Welcome to your next tarea from Tango Matiz. We’ll continue the reading from last week and discuss some more videos and music. Let’s jump right in.
I’d like for you guys to read Part 2 from the Meaning of Tango. Once again, if you would like, feel free to purchase a copy for yourself from the following link: The Meaning of Tango: The Story of the Argentinian Dance.
And as last week, you can download a scan of the reading here:
Download: Meaning of Tango — Part 2
As a good review of our last class, here is a link of Michelle & Joachim dancing back ochos and the cross:
And an inspirational video:
Javier Rodriguez & Moira Castellano — La tupungatina, Orquesta Osvaldo Pugliese, 1952
We will continue with an overview of another Class A orchestra from the Golden Age of Tango (1935–1955): Orquesta Osvaldo Pugliese.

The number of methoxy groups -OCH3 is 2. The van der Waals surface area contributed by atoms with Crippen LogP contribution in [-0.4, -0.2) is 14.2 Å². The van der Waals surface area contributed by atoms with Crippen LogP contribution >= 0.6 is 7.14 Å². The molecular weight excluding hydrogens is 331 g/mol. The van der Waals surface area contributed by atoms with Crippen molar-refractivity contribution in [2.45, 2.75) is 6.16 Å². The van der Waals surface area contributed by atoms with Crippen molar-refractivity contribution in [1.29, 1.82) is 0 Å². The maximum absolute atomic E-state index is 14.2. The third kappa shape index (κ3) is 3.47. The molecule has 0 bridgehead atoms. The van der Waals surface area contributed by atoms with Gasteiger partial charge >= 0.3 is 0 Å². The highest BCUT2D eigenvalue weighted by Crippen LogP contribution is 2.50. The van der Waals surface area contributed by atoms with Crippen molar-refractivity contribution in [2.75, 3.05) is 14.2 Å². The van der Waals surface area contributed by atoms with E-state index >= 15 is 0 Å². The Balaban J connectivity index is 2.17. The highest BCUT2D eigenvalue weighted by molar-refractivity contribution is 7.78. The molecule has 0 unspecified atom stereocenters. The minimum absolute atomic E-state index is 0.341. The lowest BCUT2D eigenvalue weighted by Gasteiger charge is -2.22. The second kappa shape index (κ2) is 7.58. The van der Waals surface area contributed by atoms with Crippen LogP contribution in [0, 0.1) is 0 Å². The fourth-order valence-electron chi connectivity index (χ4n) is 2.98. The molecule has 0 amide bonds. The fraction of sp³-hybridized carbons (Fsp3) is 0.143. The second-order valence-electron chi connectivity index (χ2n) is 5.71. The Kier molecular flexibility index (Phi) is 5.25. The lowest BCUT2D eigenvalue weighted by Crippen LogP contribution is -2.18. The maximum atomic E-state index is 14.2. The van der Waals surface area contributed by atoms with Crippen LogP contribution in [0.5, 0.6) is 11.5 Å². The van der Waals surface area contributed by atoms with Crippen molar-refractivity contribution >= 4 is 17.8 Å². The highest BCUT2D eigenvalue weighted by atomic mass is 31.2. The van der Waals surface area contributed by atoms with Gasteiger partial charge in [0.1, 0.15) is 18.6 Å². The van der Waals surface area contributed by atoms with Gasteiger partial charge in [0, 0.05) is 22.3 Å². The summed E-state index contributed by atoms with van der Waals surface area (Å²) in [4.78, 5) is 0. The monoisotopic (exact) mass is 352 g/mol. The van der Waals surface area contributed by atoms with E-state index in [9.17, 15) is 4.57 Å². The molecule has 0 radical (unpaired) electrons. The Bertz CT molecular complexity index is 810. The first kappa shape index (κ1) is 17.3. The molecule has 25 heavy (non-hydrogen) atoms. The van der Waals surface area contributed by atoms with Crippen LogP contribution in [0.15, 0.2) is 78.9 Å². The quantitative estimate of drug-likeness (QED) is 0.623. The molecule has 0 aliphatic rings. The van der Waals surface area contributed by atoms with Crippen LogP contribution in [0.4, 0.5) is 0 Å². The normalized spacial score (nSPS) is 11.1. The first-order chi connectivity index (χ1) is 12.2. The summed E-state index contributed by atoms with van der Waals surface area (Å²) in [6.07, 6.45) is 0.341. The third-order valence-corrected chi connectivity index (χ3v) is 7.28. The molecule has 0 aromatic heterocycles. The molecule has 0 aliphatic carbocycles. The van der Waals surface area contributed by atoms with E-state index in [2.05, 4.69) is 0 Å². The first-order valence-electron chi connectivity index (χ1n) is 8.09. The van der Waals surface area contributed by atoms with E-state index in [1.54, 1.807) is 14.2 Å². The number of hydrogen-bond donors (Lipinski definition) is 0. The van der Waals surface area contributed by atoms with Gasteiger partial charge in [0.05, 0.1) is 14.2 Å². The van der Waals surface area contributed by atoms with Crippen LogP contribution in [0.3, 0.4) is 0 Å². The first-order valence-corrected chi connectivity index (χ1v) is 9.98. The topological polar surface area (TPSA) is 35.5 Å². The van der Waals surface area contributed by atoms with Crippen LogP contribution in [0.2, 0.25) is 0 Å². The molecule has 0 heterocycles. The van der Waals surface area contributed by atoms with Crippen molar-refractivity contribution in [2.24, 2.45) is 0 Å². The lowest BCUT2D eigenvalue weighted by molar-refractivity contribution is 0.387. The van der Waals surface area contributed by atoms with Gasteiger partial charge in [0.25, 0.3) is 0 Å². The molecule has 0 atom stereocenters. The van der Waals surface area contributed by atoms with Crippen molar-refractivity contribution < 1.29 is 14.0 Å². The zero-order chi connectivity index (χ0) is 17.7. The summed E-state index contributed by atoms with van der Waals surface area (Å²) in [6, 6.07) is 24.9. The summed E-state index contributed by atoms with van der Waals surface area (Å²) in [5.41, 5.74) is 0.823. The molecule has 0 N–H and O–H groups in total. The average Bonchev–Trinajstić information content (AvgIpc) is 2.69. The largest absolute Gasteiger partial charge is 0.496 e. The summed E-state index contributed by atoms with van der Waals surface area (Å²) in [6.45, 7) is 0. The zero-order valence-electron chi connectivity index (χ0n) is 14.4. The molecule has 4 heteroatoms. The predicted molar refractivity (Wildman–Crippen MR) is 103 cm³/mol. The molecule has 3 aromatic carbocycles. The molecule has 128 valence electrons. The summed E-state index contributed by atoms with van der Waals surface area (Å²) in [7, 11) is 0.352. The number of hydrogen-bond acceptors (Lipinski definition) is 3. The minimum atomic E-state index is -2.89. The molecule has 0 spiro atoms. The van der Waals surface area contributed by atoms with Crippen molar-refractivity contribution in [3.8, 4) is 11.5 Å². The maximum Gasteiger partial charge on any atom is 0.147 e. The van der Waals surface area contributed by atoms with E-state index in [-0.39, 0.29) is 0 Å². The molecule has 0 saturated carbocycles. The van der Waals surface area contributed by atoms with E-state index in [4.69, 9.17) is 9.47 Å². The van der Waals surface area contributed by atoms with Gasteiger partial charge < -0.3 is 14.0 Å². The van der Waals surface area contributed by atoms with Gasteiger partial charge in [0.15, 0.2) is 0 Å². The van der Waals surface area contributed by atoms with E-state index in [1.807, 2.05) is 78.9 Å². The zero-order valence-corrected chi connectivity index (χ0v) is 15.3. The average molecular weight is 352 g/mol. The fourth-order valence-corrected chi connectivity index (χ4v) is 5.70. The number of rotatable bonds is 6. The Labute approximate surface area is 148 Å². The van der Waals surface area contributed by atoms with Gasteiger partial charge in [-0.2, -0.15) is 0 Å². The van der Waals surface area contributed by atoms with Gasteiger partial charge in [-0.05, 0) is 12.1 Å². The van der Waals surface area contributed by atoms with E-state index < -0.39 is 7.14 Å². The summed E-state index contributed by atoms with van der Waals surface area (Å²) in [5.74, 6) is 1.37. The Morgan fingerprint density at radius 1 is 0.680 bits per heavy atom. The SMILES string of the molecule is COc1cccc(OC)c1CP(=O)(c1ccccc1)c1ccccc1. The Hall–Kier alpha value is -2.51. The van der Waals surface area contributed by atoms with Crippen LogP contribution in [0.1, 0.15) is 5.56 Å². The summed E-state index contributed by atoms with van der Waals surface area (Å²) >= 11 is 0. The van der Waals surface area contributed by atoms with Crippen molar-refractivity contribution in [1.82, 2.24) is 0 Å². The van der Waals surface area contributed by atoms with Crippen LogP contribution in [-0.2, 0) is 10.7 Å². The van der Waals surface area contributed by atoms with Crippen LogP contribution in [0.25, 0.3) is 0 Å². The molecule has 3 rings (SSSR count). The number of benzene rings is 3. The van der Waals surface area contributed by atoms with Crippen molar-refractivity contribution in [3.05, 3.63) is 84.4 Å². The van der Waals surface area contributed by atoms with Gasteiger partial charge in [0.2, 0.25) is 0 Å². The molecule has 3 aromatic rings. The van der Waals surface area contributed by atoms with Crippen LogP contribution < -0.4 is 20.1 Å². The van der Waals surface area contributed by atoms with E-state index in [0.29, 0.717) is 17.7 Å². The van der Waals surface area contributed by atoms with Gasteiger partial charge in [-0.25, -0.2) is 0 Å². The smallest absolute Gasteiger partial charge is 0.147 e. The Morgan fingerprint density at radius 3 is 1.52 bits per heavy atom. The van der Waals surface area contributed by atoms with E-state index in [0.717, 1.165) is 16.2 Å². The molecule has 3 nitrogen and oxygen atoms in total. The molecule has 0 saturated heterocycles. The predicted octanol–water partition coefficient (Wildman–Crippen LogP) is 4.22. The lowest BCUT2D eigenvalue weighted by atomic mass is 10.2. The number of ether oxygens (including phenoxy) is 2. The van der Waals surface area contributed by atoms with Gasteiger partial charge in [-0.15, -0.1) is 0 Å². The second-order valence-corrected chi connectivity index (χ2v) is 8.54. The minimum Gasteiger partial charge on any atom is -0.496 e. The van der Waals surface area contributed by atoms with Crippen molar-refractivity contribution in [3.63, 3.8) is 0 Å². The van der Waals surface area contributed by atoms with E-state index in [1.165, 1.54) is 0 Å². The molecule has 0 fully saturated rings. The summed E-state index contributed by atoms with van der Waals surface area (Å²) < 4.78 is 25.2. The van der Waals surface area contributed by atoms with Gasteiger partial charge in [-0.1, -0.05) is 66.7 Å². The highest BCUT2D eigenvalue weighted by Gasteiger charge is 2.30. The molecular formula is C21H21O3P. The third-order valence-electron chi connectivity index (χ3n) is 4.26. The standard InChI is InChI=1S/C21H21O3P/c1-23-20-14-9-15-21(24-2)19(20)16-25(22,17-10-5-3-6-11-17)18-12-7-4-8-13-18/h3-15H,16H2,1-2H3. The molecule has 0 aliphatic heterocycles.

Note: Class A was a recording industry classification for the most recorded orchestras of the Golden Age. It was reserved for just 4 orquestras.
Orquesta Osvaldo Pugliese
Osvaldo Pugliese has some of the most recognizable Tango music to the modern ear. He is by far the most dramatic out of all the Golden Era orchestra leaders, and usually performed late in the night, for more experience dancers. To this day, the Pugliese tanda is something special in a milonga night, often marked as the most passionate or ‘deepest’ experience.
Arguable his most famous composition: La Yumba, or “The Shumba” (“Shumba” is a particular technique of playing Tango).
And another: A Evaristo Carriego, or “To Evaristo Carriego“:
Finally, Cascabelito, or “Little Bell”:
That’s it! See you in class.